Step 3: Trigger Injection

After ovarian stimulation, and ultrasounds show us that the follicles are of an adequate size and number, the stimulation phase ends. We will confirm your procedure time with theatre and you will be informed when to administer your “trigger” injection. This trigger injection is extremely important so be sure to write the administration time down carefully with your instructions. It is an injection of Human Chorionic Gonadotrophin (hCG), which causes the final maturation and release of the egg from the follicle wall. Egg retrieval occurs on the second morning after this final injection (34-36 hours later).

Step 4: Egg Retrieval and Semen Collection

Egg retrieval is performed, under ultrasound guidance, using a probe with a fine needle. You will be sedated for the 20-30 minutes of the procedure (either general anaesthetic or light sedation). The needle is passed through the vaginal wall and into each mature follicle on the ovary. The fluid in the follicle is collected and examined under a microscope to look for eggs. It is not unusual for some follicles not to contain eggs.

After the procedure you will rest in recovery for about one hour. Some cramping and discomfort after egg retrieval is common, as is some vaginal spotting / bleeding. If this continues, a heat pack, hot water bottle or analgesic may be helpful at home. You will be given progesterone (a hormone) to continue to support the development of the endometrium (i.e., the lining of the uterus) in preparation for future embryo transfer.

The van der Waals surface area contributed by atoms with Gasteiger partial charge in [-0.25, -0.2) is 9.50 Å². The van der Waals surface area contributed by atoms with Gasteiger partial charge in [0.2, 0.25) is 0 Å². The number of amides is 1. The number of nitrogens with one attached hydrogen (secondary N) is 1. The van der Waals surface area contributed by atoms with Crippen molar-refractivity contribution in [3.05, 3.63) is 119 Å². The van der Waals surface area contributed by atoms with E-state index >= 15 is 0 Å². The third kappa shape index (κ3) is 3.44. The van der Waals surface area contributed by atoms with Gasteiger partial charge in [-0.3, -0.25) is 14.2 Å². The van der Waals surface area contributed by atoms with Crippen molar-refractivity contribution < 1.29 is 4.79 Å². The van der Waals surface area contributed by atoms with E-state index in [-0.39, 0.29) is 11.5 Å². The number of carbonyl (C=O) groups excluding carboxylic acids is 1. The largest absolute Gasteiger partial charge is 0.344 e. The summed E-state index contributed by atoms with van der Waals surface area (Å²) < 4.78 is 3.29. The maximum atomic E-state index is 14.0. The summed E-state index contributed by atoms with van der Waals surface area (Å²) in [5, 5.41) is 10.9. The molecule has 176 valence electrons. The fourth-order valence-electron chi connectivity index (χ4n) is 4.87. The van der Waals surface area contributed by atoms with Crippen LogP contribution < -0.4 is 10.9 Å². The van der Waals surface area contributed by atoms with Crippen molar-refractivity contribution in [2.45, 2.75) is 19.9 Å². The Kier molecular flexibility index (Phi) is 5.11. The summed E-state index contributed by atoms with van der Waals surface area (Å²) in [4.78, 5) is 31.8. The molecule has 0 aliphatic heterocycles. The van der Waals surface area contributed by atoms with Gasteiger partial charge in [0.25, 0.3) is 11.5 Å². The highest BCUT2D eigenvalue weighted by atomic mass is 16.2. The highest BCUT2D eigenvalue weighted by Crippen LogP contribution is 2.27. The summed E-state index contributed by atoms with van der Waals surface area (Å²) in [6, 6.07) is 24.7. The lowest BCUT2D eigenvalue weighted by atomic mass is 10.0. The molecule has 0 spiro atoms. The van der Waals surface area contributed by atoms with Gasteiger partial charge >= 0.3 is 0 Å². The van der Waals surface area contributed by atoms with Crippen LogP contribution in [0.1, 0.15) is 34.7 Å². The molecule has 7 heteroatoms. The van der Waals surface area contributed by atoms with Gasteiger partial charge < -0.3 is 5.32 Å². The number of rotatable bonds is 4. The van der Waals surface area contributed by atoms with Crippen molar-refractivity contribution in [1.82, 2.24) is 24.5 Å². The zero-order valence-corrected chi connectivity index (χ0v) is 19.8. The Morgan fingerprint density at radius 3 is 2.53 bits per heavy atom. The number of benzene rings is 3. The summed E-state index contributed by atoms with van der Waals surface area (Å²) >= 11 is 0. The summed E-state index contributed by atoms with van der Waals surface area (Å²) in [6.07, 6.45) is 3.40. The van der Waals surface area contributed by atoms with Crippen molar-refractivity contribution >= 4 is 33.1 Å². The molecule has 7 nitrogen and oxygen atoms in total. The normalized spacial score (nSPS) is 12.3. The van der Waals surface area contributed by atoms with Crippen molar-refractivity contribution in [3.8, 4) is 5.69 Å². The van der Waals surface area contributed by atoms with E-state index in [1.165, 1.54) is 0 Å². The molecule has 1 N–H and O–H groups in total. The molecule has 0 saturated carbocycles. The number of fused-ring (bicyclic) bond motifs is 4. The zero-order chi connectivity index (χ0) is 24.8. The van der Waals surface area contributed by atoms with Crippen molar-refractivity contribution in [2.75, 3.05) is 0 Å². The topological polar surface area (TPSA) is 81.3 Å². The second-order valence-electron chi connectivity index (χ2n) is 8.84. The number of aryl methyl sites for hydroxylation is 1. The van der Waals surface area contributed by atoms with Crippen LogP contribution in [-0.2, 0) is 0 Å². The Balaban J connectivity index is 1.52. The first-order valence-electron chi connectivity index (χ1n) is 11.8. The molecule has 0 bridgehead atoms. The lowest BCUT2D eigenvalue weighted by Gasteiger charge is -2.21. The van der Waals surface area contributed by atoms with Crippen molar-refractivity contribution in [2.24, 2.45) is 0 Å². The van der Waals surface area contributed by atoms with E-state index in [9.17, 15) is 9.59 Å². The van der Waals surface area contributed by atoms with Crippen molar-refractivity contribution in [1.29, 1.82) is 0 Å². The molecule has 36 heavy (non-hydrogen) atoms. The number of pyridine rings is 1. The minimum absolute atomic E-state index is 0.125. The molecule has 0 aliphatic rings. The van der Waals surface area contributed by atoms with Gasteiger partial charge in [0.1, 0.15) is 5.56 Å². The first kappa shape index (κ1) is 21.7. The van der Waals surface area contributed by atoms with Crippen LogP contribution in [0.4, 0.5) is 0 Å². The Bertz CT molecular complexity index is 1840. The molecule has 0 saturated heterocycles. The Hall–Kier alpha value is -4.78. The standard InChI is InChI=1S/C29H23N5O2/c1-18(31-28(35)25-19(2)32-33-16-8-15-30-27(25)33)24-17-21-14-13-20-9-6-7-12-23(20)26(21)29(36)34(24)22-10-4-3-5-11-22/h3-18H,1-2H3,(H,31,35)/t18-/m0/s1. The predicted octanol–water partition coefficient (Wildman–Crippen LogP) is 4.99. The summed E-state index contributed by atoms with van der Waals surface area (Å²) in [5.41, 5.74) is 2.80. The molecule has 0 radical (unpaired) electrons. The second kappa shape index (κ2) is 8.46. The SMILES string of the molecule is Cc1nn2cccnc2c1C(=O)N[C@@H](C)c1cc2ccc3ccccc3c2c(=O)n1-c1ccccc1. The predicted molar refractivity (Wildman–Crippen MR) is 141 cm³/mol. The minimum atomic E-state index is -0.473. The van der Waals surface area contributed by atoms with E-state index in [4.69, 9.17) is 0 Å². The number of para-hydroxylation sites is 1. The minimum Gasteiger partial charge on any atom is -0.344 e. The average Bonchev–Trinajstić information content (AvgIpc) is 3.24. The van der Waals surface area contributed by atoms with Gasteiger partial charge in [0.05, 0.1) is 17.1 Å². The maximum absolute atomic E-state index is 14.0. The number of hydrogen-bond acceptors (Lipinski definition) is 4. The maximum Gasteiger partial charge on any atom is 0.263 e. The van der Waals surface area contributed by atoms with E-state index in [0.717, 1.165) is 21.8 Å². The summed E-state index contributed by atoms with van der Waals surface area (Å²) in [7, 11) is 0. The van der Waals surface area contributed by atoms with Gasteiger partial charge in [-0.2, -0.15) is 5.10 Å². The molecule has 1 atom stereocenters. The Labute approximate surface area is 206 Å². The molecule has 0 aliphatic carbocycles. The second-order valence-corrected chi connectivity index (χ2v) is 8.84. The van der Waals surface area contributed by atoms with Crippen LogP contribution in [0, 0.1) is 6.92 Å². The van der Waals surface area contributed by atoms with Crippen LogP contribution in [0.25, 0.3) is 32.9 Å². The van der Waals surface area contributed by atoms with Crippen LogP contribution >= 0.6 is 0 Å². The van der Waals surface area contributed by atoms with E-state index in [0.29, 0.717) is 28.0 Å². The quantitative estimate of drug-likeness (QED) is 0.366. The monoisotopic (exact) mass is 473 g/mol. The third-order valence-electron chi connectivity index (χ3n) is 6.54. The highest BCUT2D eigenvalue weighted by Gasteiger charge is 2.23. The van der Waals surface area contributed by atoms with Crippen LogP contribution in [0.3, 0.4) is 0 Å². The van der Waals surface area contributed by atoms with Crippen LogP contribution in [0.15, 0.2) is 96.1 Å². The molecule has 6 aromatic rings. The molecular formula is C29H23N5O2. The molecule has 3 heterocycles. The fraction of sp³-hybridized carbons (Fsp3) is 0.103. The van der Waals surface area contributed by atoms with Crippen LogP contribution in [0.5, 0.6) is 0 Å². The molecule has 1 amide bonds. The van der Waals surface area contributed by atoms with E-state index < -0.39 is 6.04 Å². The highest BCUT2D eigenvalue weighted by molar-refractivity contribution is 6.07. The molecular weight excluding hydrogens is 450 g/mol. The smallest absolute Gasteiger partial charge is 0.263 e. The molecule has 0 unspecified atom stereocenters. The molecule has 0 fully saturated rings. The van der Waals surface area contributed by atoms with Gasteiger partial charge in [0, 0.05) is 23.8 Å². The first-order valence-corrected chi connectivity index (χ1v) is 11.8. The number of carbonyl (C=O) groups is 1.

At this point, we need the semen sample. Your partner will be asked to produce his sample on the same day as the egg retrieval. Some men have concerns about this part of the process, so please ensure you discuss any issues before you both begin the cycle. We understand that you are both feeling uncertain, embarrassed, anxious and concerned, but rest assured that you are not alone. We are here to help you, so please talk to us about your concerns – we can always find a solution together.

Step 5: Fertilisation (Insemination) and Embryo Development

The sperm sample is prepared for insemination by washing and concentrating, and added to the eggs in a special dish a few hours after retrieval. Those dishes incubated overnight and the eggs examined the next day for signs of fertilisation. It is unusual for all eggs to fertilise, and we expect 60 – 70% of eggs to fertilise. You will be contacted with the results, and given an opportunity to ask any questions you may have. The fertilised eggs are then kept in the incubator for an additional 48 hours.